@country509: Aww, thank you very much!
country509 on September 15, 2013:
if we had more people like you, the world would be a better place!
Melissa (author) from Florida on April 10, 2013:
@mailmetoo: Thank you very much :)
mailmetoo on April 04, 2013:
You have been through a lot in life, Very inspiring story.
Melissa (author) from Florida on March 04, 2013:
@markweiland: Thank you :)
markweiland on March 02, 2013:
Thanks for sharing your story and advocating organ donation awareness.
Melissa (author) from Florida on February 20, 2013:
@soaringsis: Thank you for visiting :)
soaringsis on February 20, 2013:
We all need to be reminded of Organ Donations and all else that can help others. Thanks for sharing.
Melissa (author) from Florida on February 11, 2013:
@kabbalah lm: Good to hear! I love hearing stories about others who have had successful outcomes! :D
Melissa (author) from Florida on February 11, 2013:
@GetAcneFree: Thanks, I really hope to get the word out about organ donation.
Melissa (author) from Florida on February 11, 2013:
@anonymous: Thank you very much!
Melissa (author) from Florida on February 11, 2013:
@WinWriter: Thank you for visiting :)
WinWriter on February 09, 2013:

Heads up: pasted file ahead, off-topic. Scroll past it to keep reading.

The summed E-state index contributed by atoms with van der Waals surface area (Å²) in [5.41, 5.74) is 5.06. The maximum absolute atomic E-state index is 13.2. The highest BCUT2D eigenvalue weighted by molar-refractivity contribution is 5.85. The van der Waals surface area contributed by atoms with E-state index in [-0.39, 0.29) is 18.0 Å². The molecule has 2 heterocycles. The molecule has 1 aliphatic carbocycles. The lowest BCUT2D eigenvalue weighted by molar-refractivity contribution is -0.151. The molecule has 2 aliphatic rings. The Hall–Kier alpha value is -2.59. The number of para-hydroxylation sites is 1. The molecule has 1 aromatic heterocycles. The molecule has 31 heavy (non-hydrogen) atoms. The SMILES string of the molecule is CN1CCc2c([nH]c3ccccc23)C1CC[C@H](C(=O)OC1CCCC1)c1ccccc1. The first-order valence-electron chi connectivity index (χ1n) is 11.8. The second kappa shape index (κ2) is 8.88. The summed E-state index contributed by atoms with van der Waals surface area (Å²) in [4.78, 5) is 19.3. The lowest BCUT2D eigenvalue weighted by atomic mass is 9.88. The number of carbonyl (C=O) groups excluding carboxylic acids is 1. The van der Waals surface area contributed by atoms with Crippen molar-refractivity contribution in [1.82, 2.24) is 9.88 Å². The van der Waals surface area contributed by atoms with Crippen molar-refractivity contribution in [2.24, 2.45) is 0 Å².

Very inspiring lens. Thanks for sharing from your personal point of view the importance of organ donation. :)
anonymous on February 09, 2013:
This is an awesome lens and a very inspiring story. Thank you!
GetAcneFree on February 08, 2013:
Very inspiring! This is a great way to spread awareness as well as your story.
kabbalah lm on February 08, 2013:
My wife has a kidney donated from her brother over 12 years ago. Still going strong :)
Melissa (author) from Florida on January 24, 2013:
@smoothielover lm: I agree. Thanks for the visit :)
smoothielover lm on January 23, 2013:
With so many charities fighting for our $$$ it's important that we are reminded of how we can give something as important as life to a complete stranger, for free, by carrying a donor card - just in case the unthinkable happens to us ;)